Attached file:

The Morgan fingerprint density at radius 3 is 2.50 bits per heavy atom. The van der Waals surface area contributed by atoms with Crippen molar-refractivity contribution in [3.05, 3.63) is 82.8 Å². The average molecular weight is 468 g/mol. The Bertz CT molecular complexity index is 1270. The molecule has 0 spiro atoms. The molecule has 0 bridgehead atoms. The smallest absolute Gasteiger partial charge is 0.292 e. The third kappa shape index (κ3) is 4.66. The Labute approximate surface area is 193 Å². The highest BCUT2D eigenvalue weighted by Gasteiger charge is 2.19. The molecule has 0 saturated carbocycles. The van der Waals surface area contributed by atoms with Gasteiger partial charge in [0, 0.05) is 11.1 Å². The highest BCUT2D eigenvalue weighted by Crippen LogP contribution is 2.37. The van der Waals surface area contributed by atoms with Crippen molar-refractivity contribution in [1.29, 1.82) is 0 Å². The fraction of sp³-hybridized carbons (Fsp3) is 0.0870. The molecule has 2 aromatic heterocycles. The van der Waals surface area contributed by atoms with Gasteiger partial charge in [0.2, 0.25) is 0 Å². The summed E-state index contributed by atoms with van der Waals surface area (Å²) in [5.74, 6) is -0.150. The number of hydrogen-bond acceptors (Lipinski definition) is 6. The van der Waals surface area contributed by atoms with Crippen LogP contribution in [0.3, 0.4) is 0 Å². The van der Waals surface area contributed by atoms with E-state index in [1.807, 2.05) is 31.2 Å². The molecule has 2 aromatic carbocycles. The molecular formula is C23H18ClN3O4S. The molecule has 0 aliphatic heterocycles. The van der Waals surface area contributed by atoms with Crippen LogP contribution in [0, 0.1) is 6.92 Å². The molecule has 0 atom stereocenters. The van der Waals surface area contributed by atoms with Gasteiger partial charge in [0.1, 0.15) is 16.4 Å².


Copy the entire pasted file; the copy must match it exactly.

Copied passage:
The Morgan fingerprint density at radius 3 is 2.50 bits per heavy atom. The van der Waals surface area contributed by atoms with Crippen molar-refractivity contribution in [3.05, 3.63) is 82.8 Å². The average molecular weight is 468 g/mol. The Bertz CT molecular complexity index is 1270. The molecule has 0 spiro atoms. The molecule has 0 bridgehead atoms. The smallest absolute Gasteiger partial charge is 0.292 e. The third kappa shape index (κ3) is 4.66. The Labute approximate surface area is 193 Å². The highest BCUT2D eigenvalue weighted by Gasteiger charge is 2.19. The molecule has 0 saturated carbocycles. The van der Waals surface area contributed by atoms with Gasteiger partial charge in [0, 0.05) is 11.1 Å². The highest BCUT2D eigenvalue weighted by Crippen LogP contribution is 2.37. The van der Waals surface area contributed by atoms with Crippen molar-refractivity contribution in [1.29, 1.82) is 0 Å². The fraction of sp³-hybridized carbons (Fsp3) is 0.0870. The molecule has 2 aromatic heterocycles. The van der Waals surface area contributed by atoms with Gasteiger partial charge in [0.2, 0.25) is 0 Å². The summed E-state index contributed by atoms with van der Waals surface area (Å²) in [5.74, 6) is -0.150. The number of hydrogen-bond acceptors (Lipinski definition) is 6. The van der Waals surface area contributed by atoms with Crippen LogP contribution in [0.3, 0.4) is 0 Å². The van der Waals surface area contributed by atoms with E-state index in [1.807, 2.05) is 31.2 Å². The molecule has 2 aromatic carbocycles. The molecular formula is C23H18ClN3O4S. The molecule has 0 aliphatic heterocycles. The van der Waals surface area contributed by atoms with Crippen LogP contribution in [0, 0.1) is 6.92 Å². The molecule has 0 atom stereocenters. The van der Waals surface area contributed by atoms with Gasteiger partial charge in [0.1, 0.15) is 16.4 Å².